This beautifully cast bronze bust is taken from Bartholomé's full figure composition Jeune fille se coiffant
, which was first exhibited to acclaim at the 1906 Salon of the Société Nationale des Beaux Arts. Bartholomé presents a young bather, who modestly dries her hair, her pose, with arms and hair covering her breasts, conveying a sense of modesty. The figure combines the classicism of the Crouching Venus of antiquity (see the Lely Venus
in the Royal Collection, exhibited at the British Museum), with a gentle modern naturalism. Described as one of the highlights of the Salon by the Magazine of Fine Arts
, the figure was praised by critics including Louis Vauxcelles.
Albert Bartholomé began his career as a painter after serving in the French army during the Franco-Prussian war. After the death of his first wife, Périe de Fleury, he was left distraught and turned to sculpture at the suggestion of his close friend, the painter Edgas Degas, as a way to exorcise his grief, sculpting his wife's tombstone for the Bouillant cemebrary, Crépy-en-Valois. Many of his works exhibit a mournful air, in tune with contemporary symbolist sculpture. His most famous commission is the magnificent Monument to the Dead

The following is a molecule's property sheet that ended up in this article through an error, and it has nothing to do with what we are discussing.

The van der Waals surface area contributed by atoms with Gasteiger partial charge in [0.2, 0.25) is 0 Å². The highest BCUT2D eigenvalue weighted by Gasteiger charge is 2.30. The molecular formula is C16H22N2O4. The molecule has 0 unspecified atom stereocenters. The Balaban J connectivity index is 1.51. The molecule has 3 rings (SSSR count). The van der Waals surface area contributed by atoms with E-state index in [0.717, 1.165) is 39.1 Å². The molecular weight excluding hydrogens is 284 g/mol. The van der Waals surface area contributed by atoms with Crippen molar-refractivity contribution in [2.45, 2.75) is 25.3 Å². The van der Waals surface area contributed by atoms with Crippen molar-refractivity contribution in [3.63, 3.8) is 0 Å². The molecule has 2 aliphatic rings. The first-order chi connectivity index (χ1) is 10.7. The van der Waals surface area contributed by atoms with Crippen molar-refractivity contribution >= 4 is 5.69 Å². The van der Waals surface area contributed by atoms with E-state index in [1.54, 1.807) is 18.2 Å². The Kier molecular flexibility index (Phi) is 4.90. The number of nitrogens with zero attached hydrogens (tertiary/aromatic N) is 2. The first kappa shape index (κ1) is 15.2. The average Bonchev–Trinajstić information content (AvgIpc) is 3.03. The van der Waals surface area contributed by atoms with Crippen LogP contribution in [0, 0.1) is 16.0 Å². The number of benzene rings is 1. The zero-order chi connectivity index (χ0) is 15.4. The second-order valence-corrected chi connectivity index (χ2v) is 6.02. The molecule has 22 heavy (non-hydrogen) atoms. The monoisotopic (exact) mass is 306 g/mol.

in the Père Lachaise cemetary, Paris. He later concentrated on female nudes, two of which are in the Carlsberg Glyptotek, Copenhagen.
A. Pingeot, La sculpture française au XIXe siecle, exh. cat, Grand Palais, Paris, 1986, pp. 224-230; A-B. Fonsmark, Catalogue of French Sculpture 2: Ny Carlsberg Glyptotek, Copenhagen, 1999, pp. 66-69, nos. 17-18